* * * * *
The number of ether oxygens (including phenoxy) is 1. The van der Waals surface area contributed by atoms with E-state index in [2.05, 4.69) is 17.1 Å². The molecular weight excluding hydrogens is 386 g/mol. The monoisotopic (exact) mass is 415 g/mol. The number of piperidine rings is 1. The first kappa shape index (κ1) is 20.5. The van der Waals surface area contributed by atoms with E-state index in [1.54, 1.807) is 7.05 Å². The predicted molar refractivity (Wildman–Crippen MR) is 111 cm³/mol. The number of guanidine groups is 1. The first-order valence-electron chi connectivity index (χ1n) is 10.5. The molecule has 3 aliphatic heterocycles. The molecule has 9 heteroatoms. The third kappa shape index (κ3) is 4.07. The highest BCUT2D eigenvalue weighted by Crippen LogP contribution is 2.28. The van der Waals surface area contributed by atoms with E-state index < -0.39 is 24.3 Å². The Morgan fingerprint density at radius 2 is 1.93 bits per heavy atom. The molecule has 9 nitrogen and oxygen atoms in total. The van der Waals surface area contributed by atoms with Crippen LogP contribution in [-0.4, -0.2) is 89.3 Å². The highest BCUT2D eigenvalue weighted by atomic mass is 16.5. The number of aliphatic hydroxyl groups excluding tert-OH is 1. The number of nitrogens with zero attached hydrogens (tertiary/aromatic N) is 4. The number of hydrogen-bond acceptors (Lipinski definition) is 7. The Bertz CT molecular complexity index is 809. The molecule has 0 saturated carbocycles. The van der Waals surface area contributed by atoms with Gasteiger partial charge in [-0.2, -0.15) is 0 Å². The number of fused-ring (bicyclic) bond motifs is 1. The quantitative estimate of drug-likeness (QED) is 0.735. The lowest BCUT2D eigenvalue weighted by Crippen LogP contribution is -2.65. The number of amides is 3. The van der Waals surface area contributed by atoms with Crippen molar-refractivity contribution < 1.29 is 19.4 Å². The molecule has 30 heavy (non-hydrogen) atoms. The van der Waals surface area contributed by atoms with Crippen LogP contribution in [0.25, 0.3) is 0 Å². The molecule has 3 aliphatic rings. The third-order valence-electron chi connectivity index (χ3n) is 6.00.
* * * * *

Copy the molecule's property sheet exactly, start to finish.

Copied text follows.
The number of ether oxygens (including phenoxy) is 1. The van der Waals surface area contributed by atoms with E-state index in [2.05, 4.69) is 17.1 Å². The molecular weight excluding hydrogens is 386 g/mol. The monoisotopic (exact) mass is 415 g/mol. The number of piperidine rings is 1. The first kappa shape index (κ1) is 20.5. The van der Waals surface area contributed by atoms with E-state index in [1.54, 1.807) is 7.05 Å². The predicted molar refractivity (Wildman–Crippen MR) is 111 cm³/mol. The number of guanidine groups is 1. The first-order valence-electron chi connectivity index (χ1n) is 10.5. The molecule has 3 aliphatic heterocycles. The molecule has 9 heteroatoms. The third kappa shape index (κ3) is 4.07. The highest BCUT2D eigenvalue weighted by Crippen LogP contribution is 2.28. The van der Waals surface area contributed by atoms with E-state index < -0.39 is 24.3 Å². The Morgan fingerprint density at radius 2 is 1.93 bits per heavy atom. The molecule has 9 nitrogen and oxygen atoms in total. The van der Waals surface area contributed by atoms with Crippen LogP contribution in [-0.4, -0.2) is 89.3 Å². The highest BCUT2D eigenvalue weighted by atomic mass is 16.5. The number of aliphatic hydroxyl groups excluding tert-OH is 1. The number of nitrogens with zero attached hydrogens (tertiary/aromatic N) is 4. The number of hydrogen-bond acceptors (Lipinski definition) is 7. The Bertz CT molecular complexity index is 809. The molecule has 0 saturated carbocycles. The van der Waals surface area contributed by atoms with Gasteiger partial charge in [-0.2, -0.15) is 0 Å². The number of fused-ring (bicyclic) bond motifs is 1. The quantitative estimate of drug-likeness (QED) is 0.735. The lowest BCUT2D eigenvalue weighted by Crippen LogP contribution is -2.65. The number of amides is 3. The van der Waals surface area contributed by atoms with Crippen molar-refractivity contribution < 1.29 is 19.4 Å². The molecule has 30 heavy (non-hydrogen) atoms. The van der Waals surface area contributed by atoms with Crippen LogP contribution in [0.25, 0.3) is 0 Å². The molecule has 3 aliphatic rings. The third-order valence-electron chi connectivity index (χ3n) is 6.00.